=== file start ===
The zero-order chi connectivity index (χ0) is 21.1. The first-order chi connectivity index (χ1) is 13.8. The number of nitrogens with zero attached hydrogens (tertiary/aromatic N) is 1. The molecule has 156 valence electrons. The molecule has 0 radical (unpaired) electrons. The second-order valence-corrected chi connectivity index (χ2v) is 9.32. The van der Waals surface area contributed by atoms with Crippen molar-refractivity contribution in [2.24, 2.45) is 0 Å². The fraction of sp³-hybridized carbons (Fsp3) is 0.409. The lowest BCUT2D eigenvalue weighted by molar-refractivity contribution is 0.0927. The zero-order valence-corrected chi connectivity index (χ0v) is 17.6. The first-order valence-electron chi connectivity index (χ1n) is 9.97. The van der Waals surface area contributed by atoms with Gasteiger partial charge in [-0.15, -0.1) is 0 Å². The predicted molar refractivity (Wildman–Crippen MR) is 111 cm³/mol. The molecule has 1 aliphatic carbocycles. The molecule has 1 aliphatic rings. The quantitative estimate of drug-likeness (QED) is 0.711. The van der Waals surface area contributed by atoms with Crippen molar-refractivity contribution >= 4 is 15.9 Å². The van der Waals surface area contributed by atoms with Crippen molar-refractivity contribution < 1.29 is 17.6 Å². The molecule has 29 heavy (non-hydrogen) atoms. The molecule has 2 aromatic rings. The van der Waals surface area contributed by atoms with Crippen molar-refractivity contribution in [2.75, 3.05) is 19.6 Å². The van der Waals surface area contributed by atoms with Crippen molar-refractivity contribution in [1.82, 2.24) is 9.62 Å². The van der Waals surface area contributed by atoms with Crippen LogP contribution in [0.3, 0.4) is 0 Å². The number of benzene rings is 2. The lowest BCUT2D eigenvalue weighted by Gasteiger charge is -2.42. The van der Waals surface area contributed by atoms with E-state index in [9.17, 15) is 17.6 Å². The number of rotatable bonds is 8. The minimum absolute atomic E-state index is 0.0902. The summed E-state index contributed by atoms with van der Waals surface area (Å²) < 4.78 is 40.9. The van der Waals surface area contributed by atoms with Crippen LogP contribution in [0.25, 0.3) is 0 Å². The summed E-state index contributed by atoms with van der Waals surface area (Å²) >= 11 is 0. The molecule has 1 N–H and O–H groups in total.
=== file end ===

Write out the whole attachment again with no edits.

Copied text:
The zero-order chi connectivity index (χ0) is 21.1. The first-order chi connectivity index (χ1) is 13.8. The number of nitrogens with zero attached hydrogens (tertiary/aromatic N) is 1. The molecule has 156 valence electrons. The molecule has 0 radical (unpaired) electrons. The second-order valence-corrected chi connectivity index (χ2v) is 9.32. The van der Waals surface area contributed by atoms with Crippen molar-refractivity contribution in [2.24, 2.45) is 0 Å². The fraction of sp³-hybridized carbons (Fsp3) is 0.409. The lowest BCUT2D eigenvalue weighted by molar-refractivity contribution is 0.0927. The zero-order valence-corrected chi connectivity index (χ0v) is 17.6. The first-order valence-electron chi connectivity index (χ1n) is 9.97. The van der Waals surface area contributed by atoms with Gasteiger partial charge in [-0.15, -0.1) is 0 Å². The predicted molar refractivity (Wildman–Crippen MR) is 111 cm³/mol. The molecule has 1 aliphatic carbocycles. The molecule has 1 aliphatic rings. The quantitative estimate of drug-likeness (QED) is 0.711. The van der Waals surface area contributed by atoms with Crippen molar-refractivity contribution >= 4 is 15.9 Å². The van der Waals surface area contributed by atoms with Crippen molar-refractivity contribution < 1.29 is 17.6 Å². The molecule has 29 heavy (non-hydrogen) atoms. The molecule has 2 aromatic rings. The van der Waals surface area contributed by atoms with Crippen molar-refractivity contribution in [2.75, 3.05) is 19.6 Å². The van der Waals surface area contributed by atoms with Crippen molar-refractivity contribution in [1.82, 2.24) is 9.62 Å². The van der Waals surface area contributed by atoms with Crippen LogP contribution in [0.3, 0.4) is 0 Å². The number of benzene rings is 2. The lowest BCUT2D eigenvalue weighted by Gasteiger charge is -2.42. The van der Waals surface area contributed by atoms with E-state index in [9.17, 15) is 17.6 Å². The number of rotatable bonds is 8. The minimum absolute atomic E-state index is 0.0902. The summed E-state index contributed by atoms with van der Waals surface area (Å²) < 4.78 is 40.9. The van der Waals surface area contributed by atoms with Crippen LogP contribution in [0.25, 0.3) is 0 Å². The summed E-state index contributed by atoms with van der Waals surface area (Å²) >= 11 is 0. The molecule has 1 N–H and O–H groups in total.